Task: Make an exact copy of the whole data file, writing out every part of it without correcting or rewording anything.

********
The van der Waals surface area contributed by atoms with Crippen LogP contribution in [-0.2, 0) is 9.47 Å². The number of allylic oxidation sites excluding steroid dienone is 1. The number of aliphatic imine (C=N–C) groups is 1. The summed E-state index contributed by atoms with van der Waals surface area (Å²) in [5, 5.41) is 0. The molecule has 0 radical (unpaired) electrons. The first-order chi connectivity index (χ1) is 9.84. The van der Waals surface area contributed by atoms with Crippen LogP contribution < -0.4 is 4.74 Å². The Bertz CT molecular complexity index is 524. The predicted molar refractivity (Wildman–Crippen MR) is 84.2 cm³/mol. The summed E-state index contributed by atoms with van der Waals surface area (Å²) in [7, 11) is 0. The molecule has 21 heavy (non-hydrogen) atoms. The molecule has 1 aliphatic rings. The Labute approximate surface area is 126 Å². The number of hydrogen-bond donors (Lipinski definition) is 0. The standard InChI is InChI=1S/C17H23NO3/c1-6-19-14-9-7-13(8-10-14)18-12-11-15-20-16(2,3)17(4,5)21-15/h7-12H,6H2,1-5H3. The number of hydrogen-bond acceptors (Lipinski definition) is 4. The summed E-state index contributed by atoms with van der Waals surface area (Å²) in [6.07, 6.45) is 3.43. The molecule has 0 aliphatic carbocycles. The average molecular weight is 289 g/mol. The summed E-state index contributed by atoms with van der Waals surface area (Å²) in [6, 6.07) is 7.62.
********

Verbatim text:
The van der Waals surface area contributed by atoms with Crippen LogP contribution in [-0.2, 0) is 9.47 Å². The number of allylic oxidation sites excluding steroid dienone is 1. The number of aliphatic imine (C=N–C) groups is 1. The summed E-state index contributed by atoms with van der Waals surface area (Å²) in [5, 5.41) is 0. The molecule has 0 radical (unpaired) electrons. The first-order chi connectivity index (χ1) is 9.84. The van der Waals surface area contributed by atoms with Crippen LogP contribution < -0.4 is 4.74 Å². The Bertz CT molecular complexity index is 524. The predicted molar refractivity (Wildman–Crippen MR) is 84.2 cm³/mol. The summed E-state index contributed by atoms with van der Waals surface area (Å²) in [7, 11) is 0. The molecule has 21 heavy (non-hydrogen) atoms. The molecule has 1 aliphatic rings. The Labute approximate surface area is 126 Å². The number of hydrogen-bond donors (Lipinski definition) is 0. The standard InChI is InChI=1S/C17H23NO3/c1-6-19-14-9-7-13(8-10-14)18-12-11-15-20-16(2,3)17(4,5)21-15/h7-12H,6H2,1-5H3. The number of hydrogen-bond acceptors (Lipinski definition) is 4. The summed E-state index contributed by atoms with van der Waals surface area (Å²) in [6.07, 6.45) is 3.43. The molecule has 0 aliphatic carbocycles. The average molecular weight is 289 g/mol. The summed E-state index contributed by atoms with van der Waals surface area (Å²) in [6, 6.07) is 7.62.